Response: The 25% waste reduction and diversion goal is not addressed in this package. As directed by the Solid Waste Disposal Control Board the Department is implementing the findings of the Waste Reduction Task Force in smaller pieces to allow for better discussion and focus on specific topics.
20.. Comment: 0400-11-01-.09(2)(b) Regarding Waste Reduction Methods: The proposed rule retains the current universal twenty-five percent (25%) goal while making it more difficult for regions to reach the goal (e.g., eliminating diversion to Class III or Class IV disposal facilities). A “blanket” goal does not take into account many factors that affect a region’s ability to achieve this goal such as population, geographic diversity, industrial activity, proximity to markets for recyclable materials, and fuel cost. The Department should develop a formula that takes these factors into consideration when determining the waste reduction goal for a particular region. Response: This rule package does not change Tennessee’s 25% waste reduction and diversion goal. Also, all material that is directed away from municipal solid waste (Class I) landfills is counted towards meeting the goal. The rule does not change this. Material going to a Class III or IV landfill would still help the region meet the 25% waste reduction and
diversion goal. Methodologies for calculating a region’s accomplishment toward achieving the goal have not changed.
21. Comment: 0400-11-01-.09(2)(b)1: If landfill bans are a part of the state plan, then are the counties and the people that are required to carry this out, are we then required to implement these bans?
Response: The inclusion of Landfill Bans in this rule as a waste reduction method is only to give credit for local governments that choose to implement local landfill bans as a method towards meeting their waste reduction goal. Landfill bans while considered as a method of waste reduction does not imply any current or future statewide bans such as the current bans on whole tires, used oil, etc.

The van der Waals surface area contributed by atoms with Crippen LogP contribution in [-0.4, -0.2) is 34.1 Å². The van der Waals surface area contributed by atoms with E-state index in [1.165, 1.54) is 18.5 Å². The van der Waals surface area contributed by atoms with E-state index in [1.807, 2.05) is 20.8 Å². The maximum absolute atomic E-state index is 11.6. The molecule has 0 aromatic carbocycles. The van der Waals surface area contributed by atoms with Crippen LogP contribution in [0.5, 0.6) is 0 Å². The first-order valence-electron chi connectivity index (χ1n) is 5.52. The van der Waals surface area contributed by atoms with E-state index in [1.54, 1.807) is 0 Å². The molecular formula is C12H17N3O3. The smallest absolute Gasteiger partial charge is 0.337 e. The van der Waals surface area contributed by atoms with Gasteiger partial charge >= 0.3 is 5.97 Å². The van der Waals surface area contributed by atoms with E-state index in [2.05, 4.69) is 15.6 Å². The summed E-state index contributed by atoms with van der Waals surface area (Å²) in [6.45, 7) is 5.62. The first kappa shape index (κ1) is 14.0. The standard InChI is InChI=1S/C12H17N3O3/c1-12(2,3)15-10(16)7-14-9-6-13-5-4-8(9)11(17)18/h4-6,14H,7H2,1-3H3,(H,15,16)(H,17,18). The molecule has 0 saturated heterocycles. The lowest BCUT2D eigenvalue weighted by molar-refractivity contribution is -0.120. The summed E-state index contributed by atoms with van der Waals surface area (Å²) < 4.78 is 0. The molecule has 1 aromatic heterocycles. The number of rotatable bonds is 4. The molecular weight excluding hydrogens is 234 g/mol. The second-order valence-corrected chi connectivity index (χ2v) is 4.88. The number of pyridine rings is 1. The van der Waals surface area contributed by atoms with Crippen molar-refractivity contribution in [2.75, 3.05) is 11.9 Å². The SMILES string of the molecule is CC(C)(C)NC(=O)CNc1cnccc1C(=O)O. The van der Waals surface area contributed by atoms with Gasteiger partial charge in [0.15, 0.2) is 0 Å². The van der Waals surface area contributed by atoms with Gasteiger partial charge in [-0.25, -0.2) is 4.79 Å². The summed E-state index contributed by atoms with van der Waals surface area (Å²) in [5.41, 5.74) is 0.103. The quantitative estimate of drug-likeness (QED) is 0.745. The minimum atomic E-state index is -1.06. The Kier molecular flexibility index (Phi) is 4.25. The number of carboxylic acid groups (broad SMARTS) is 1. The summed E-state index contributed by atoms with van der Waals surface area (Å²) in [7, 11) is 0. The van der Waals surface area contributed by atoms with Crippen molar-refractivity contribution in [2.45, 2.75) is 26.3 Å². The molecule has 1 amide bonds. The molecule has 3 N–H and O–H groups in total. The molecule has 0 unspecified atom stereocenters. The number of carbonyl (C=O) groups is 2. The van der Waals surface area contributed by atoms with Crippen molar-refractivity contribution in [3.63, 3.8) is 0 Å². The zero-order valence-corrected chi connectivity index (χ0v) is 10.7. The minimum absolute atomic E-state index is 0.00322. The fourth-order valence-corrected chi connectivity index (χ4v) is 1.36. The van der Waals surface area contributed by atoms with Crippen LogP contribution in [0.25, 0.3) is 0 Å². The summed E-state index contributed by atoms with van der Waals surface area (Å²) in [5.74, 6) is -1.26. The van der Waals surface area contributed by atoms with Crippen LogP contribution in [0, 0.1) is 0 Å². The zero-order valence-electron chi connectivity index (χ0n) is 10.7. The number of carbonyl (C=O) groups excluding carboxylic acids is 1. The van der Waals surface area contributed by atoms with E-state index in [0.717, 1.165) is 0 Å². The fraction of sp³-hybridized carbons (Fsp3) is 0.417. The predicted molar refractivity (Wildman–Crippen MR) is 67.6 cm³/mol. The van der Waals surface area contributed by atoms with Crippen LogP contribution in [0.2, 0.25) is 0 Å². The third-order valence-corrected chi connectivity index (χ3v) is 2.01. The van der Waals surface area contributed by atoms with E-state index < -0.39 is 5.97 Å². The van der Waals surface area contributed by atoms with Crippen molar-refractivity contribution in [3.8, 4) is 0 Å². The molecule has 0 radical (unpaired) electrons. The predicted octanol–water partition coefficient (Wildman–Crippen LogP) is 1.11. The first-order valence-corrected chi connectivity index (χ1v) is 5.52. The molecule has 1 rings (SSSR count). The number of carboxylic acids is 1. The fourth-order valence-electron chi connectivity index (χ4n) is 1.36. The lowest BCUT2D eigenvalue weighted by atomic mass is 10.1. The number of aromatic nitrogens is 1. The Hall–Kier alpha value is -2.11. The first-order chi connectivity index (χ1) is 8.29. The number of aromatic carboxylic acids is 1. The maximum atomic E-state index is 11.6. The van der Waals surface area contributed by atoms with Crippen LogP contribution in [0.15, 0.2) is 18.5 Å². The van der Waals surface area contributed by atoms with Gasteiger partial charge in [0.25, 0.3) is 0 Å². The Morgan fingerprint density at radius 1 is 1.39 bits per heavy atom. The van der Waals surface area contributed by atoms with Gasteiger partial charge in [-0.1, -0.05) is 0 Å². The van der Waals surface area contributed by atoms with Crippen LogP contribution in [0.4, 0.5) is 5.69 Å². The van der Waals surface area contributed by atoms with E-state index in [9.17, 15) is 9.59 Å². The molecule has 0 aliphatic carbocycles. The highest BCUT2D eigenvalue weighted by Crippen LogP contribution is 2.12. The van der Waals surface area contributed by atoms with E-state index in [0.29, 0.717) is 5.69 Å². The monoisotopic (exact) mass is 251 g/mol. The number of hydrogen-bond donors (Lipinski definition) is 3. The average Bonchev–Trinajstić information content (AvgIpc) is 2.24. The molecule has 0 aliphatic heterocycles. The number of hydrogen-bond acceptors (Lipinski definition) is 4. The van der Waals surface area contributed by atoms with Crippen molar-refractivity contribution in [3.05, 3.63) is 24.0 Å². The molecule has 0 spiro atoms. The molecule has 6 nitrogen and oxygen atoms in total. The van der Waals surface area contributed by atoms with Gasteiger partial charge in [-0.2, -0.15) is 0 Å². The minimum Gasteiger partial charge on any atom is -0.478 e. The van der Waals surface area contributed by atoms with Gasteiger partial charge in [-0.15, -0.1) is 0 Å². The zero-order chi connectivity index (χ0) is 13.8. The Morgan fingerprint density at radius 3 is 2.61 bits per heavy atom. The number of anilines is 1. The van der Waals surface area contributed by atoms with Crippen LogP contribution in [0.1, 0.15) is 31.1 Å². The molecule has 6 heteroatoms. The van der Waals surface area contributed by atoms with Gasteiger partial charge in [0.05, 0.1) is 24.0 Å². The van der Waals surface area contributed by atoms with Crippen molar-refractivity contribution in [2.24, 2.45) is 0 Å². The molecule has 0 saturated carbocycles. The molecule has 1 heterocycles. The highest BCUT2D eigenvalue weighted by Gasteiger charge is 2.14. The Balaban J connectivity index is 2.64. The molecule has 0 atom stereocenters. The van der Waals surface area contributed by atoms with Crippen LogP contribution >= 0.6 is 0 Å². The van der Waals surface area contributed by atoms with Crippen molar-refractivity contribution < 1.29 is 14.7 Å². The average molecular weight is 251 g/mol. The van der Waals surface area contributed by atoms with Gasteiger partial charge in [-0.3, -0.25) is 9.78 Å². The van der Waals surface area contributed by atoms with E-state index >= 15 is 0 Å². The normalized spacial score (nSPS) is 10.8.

22. Comment: 0400-11-01-.09(2)(b)1: Landfill Bans. Identify the costs associated with implementing landfill bans.
Response: The inclusion of Landfill Bans in this rule as an acceptable waste reduction method does not require any region to implement a landfill ban. As conditions and infrastructure are different for all local governments and regions across the State, it is incumbent upon those agencies to determine the costs and effectiveness of any waste reduction methodology verses expected outcome in the implementation of a locally enacted landfill ban before establishing one.
23. Comment: 0400-11-01-.09(2)(b)1: Nashville started landfill bans and as a private company I’m trying to understand how I’m going to comply with that for cardboard, electronics and yard waste. But nobody in Davidson County will tell me how it’s going to be enforced. Nobody in the city or state can tell me how it’s going to be enforced. Are they going to do an audit of my trucks and fine me or are they going to go into the transfer station and find out. Or are they going out to the landfill for the last six months of material dumps. So for the landfill bans in the rule, I encourage a well thought out plan to the cities and counties.